Innovation & Project Management: Exploring the Links


By Dr. Donncha Kavanagh and Ed Naughton

Dublin, Ireland


If innovation was traditionally seen as technology-led, it now covers a much broader canvas. Innovation is possibly best defined as the exploration and exploitation of new ideas in pursuit of a competitive advantage. The pressure to be competitive drives innovation across the range of business practices, and, conversely, innovation is a key driver of competitive advantage.

Innovation is not necessarily about big-bang, major breakthroughs. More often it is incremental and built on the day-to-day expertise of employees and their thorough knowledge of customers and competitors. For them, innovation is often about making non-technical adjustments that have significant customer impact with correspondingly little cost.

Examples of such “adjustments” include the development of new or enhanced products and services, the introduction of new business models – shorter lifecycles to get product to market – and new work practices. These “adjustments” are in essence projects that must be exploited /managed and brought to a successful outcome. Framed in this way, the proper management of projects, through project management, is vital to innovation.

But from another perspective, formal management practices like project management might hinder innovation by imposing standard techniques that stifle the creativity needed to innovate.

In this article we report on a study into the relationship between project management and innovation. To avoid the problem of trying to generalise from a small-scale survey or from case studies, we took the nation as our unit of analysis. Thus, we asked if nations that use project management are more innovative than those that do not.

Project Management Score Index

We used the level of project management certification as the best available metric of the concentration or intensity of project management practice in various countries. It is important to distinguish between project management education and professionally accredited project management certification. Accredited certification is a reflection of application competence while education focuses more heavily on the acquisition of knowledge. If formal project management methods are applied extensively in a country then that is likely to be reflected in a high number of project management certificates issued.


To read entire paper (click here)

Editor’s note: Second Editions are previously published papers that have continued relevance in today’s project management world, or which were originally published in conference proceedings or in a language other than English. Original publication acknowledged; authors retain copyright. This paper was originally published in the April 2009 edition of PM World Today. It is republished here with the permission of the authors.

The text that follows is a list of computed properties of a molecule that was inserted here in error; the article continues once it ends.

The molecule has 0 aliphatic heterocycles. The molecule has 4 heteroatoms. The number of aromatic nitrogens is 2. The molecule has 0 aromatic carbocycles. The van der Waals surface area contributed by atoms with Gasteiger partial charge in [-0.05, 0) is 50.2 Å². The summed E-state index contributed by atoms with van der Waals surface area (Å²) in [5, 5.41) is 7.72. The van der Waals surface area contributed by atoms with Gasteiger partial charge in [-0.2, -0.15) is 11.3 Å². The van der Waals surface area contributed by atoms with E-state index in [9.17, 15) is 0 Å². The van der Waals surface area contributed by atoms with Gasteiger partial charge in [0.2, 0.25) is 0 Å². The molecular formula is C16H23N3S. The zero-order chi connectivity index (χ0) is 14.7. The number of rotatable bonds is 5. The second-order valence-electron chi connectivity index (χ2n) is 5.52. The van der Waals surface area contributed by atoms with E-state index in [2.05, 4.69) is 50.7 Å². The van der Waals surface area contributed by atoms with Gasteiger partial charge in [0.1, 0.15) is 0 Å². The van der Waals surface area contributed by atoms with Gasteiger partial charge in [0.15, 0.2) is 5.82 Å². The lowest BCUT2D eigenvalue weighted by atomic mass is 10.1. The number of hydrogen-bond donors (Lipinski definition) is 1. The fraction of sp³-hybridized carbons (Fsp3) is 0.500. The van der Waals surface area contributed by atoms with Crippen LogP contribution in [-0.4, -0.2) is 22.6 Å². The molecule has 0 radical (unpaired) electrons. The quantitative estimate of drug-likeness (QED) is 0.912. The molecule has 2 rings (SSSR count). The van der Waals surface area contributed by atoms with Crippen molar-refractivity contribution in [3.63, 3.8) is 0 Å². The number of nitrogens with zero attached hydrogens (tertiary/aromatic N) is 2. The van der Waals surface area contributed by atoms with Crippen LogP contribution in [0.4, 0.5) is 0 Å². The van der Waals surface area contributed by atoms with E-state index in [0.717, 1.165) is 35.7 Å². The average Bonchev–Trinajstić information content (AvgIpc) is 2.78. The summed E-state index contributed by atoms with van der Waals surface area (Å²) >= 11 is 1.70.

About the Authors

pmwj43-Feb2016-Kavanagh-PHOTODr Donncha Kavanagh

University College Dublin
Dublin, Ireland



Donncha Kavanagh
is Professor of Information & Organisation in the Business School at University College Dublin (UCD), Ireland; Director of UCD’s Centre for Innovation, Technology and Organisation and a member of the Management Information Systems subject area.  He is also Director of PhD Programmes in the Michael Smurfit School of Business in UCD.

His research interests include the sociology of knowledge and technology, temporality, phronesis, the history and philosophy of management thought, pre-modern and postmodern modes of organizing, play and creativity. He is especially interested in the nature of ‘management’ in atypical forms of organising, while his most recent publications have focused on the relationship between work and play in management theory and practice. He has published widely in the fields of information and organisation, management, marketing, organisation studies, and engineering in leading international journals such as Organization, Organization Studies and Journal of Business Research.  Prior to his academic career, he worked in a number of project management and project controller roles. Further details at http://donnchakavanagh.com/


pmwj17-dec2013-naughton-AUTHOR IMAGE
Ed Naughton

Institute of Project Management
Dublin, Ireland



Ed Naughton, BE, C. Eng., F.I.E.I, FIPMA, IPMA-a, PMP, is the founder and Director General of the Institute of Project Management of Ireland, the leading authority on the PM profession in Ireland. On the international front, Ed was responsible for initiating cooperation agreements with both the PMI (Project Management Institute) USA and the IPMA (International Project Management Association). He is Ireland’s representative on the IPMA council of delegates, and a former Vice President-Marketing for the IPMA. He was also the first PMP registered in Ireland. Ed has researched, published and presented many articles and papers on project management and is the author of the Irish Project Management Competence Baseline. During his thirty year career, Ed has worked as a project manager and/or project management consultant on a large variety of high profile domestic and international assignments.

Ed Naughton is a graduate of University College Dublin (BE, civil), a Fellow of the Institute of Engineers of Ireland, a Chartered Engineer (Ireland), a Professional Engineer in Canada, and holds an IPMA Level A certification. He is former founder and editor of the quarterly international publication “Project Management Practice”. One of Ireland’s most respected experts on the topic of modern project management, Ed is an executive advisor to PM World in Ireland. Ed Naughton was named a Fellow of IPMA in 2013.

Ed lives in Dublin and can be contacted at [email protected].